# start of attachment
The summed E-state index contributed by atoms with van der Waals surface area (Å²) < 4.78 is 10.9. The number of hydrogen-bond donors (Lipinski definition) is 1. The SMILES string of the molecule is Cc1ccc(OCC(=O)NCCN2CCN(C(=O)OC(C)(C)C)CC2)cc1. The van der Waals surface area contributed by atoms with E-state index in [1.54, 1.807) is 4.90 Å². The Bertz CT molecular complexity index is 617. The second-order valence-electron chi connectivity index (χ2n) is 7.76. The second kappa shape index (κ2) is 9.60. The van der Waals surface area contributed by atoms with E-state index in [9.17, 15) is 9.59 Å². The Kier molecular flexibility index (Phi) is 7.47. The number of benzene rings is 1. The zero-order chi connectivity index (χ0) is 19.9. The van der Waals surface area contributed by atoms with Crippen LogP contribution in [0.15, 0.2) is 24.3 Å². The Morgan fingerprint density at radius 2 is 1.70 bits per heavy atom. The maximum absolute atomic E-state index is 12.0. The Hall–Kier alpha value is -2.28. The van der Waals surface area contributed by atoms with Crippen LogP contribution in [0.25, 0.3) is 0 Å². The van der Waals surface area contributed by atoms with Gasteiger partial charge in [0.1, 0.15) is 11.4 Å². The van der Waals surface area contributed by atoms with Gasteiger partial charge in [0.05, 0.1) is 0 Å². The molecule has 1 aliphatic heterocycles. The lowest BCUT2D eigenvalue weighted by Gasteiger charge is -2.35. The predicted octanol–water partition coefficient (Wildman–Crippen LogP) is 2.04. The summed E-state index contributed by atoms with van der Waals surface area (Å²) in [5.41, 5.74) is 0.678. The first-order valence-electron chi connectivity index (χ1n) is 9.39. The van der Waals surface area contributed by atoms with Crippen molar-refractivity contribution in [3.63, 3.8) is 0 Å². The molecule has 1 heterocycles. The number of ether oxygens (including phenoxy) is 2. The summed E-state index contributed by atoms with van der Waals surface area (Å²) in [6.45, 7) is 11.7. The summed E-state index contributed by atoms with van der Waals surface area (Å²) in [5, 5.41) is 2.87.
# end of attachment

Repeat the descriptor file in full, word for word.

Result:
The summed E-state index contributed by atoms with van der Waals surface area (Å²) < 4.78 is 10.9. The number of hydrogen-bond donors (Lipinski definition) is 1. The SMILES string of the molecule is Cc1ccc(OCC(=O)NCCN2CCN(C(=O)OC(C)(C)C)CC2)cc1. The van der Waals surface area contributed by atoms with E-state index in [1.54, 1.807) is 4.90 Å². The Bertz CT molecular complexity index is 617. The second-order valence-electron chi connectivity index (χ2n) is 7.76. The second kappa shape index (κ2) is 9.60. The van der Waals surface area contributed by atoms with E-state index in [9.17, 15) is 9.59 Å². The Kier molecular flexibility index (Phi) is 7.47. The number of benzene rings is 1. The zero-order chi connectivity index (χ0) is 19.9. The van der Waals surface area contributed by atoms with Crippen LogP contribution in [0.15, 0.2) is 24.3 Å². The Morgan fingerprint density at radius 2 is 1.70 bits per heavy atom. The maximum absolute atomic E-state index is 12.0. The Hall–Kier alpha value is -2.28. The van der Waals surface area contributed by atoms with Crippen LogP contribution in [0.25, 0.3) is 0 Å². The van der Waals surface area contributed by atoms with Gasteiger partial charge in [0.1, 0.15) is 11.4 Å². The van der Waals surface area contributed by atoms with Gasteiger partial charge in [0.05, 0.1) is 0 Å². The molecule has 1 aliphatic heterocycles. The lowest BCUT2D eigenvalue weighted by Gasteiger charge is -2.35. The predicted octanol–water partition coefficient (Wildman–Crippen LogP) is 2.04. The summed E-state index contributed by atoms with van der Waals surface area (Å²) in [5.41, 5.74) is 0.678. The first-order valence-electron chi connectivity index (χ1n) is 9.39. The van der Waals surface area contributed by atoms with Crippen molar-refractivity contribution in [3.63, 3.8) is 0 Å². The molecule has 1 heterocycles. The number of ether oxygens (including phenoxy) is 2. The summed E-state index contributed by atoms with van der Waals surface area (Å²) in [6.45, 7) is 11.7. The summed E-state index contributed by atoms with van der Waals surface area (Å²) in [5, 5.41) is 2.87.